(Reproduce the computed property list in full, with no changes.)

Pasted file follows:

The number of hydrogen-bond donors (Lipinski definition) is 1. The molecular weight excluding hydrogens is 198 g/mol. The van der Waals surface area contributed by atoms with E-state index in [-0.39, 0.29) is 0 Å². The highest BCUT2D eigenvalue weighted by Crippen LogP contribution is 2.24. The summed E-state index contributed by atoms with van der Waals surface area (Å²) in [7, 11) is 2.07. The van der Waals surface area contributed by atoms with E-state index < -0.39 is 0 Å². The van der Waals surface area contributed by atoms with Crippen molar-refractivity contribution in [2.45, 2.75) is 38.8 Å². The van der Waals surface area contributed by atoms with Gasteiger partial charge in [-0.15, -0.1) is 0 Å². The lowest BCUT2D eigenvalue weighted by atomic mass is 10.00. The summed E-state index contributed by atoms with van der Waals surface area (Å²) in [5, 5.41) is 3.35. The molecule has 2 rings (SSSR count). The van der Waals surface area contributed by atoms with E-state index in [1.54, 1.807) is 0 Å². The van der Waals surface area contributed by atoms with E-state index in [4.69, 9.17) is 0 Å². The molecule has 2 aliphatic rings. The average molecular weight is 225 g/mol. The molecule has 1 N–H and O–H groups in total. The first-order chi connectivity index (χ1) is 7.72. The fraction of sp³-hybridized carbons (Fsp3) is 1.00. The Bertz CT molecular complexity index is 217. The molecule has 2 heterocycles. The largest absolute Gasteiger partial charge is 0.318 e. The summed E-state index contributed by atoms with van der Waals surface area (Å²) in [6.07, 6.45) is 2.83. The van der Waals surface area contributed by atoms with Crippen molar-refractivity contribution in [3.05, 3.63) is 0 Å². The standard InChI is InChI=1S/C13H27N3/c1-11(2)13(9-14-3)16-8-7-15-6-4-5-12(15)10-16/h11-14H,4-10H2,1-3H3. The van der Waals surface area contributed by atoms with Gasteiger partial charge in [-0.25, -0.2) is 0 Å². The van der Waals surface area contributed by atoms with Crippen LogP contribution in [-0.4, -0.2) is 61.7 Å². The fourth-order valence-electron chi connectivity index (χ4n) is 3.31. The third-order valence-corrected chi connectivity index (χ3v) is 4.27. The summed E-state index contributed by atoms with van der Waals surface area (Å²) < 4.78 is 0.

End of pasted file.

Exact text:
The number of hydrogen-bond donors (Lipinski definition) is 1. The molecular weight excluding hydrogens is 198 g/mol. The van der Waals surface area contributed by atoms with E-state index in [-0.39, 0.29) is 0 Å². The highest BCUT2D eigenvalue weighted by Crippen LogP contribution is 2.24. The summed E-state index contributed by atoms with van der Waals surface area (Å²) in [7, 11) is 2.07. The van der Waals surface area contributed by atoms with E-state index < -0.39 is 0 Å². The van der Waals surface area contributed by atoms with Crippen molar-refractivity contribution in [2.45, 2.75) is 38.8 Å². The van der Waals surface area contributed by atoms with Gasteiger partial charge in [-0.15, -0.1) is 0 Å². The lowest BCUT2D eigenvalue weighted by atomic mass is 10.00. The summed E-state index contributed by atoms with van der Waals surface area (Å²) in [5, 5.41) is 3.35. The molecule has 2 rings (SSSR count). The van der Waals surface area contributed by atoms with E-state index in [1.54, 1.807) is 0 Å². The van der Waals surface area contributed by atoms with E-state index in [4.69, 9.17) is 0 Å². The molecule has 2 aliphatic rings. The average molecular weight is 225 g/mol. The molecule has 1 N–H and O–H groups in total. The first-order chi connectivity index (χ1) is 7.72. The fraction of sp³-hybridized carbons (Fsp3) is 1.00. The Bertz CT molecular complexity index is 217. The molecule has 2 heterocycles. The largest absolute Gasteiger partial charge is 0.318 e. The summed E-state index contributed by atoms with van der Waals surface area (Å²) in [6.07, 6.45) is 2.83. The van der Waals surface area contributed by atoms with Crippen molar-refractivity contribution in [3.05, 3.63) is 0 Å². The standard InChI is InChI=1S/C13H27N3/c1-11(2)13(9-14-3)16-8-7-15-6-4-5-12(15)10-16/h11-14H,4-10H2,1-3H3. The van der Waals surface area contributed by atoms with Gasteiger partial charge in [-0.25, -0.2) is 0 Å². The van der Waals surface area contributed by atoms with Crippen LogP contribution in [-0.4, -0.2) is 61.7 Å². The fourth-order valence-electron chi connectivity index (χ4n) is 3.31. The third-order valence-corrected chi connectivity index (χ3v) is 4.27. The summed E-state index contributed by atoms with van der Waals surface area (Å²) < 4.78 is 0.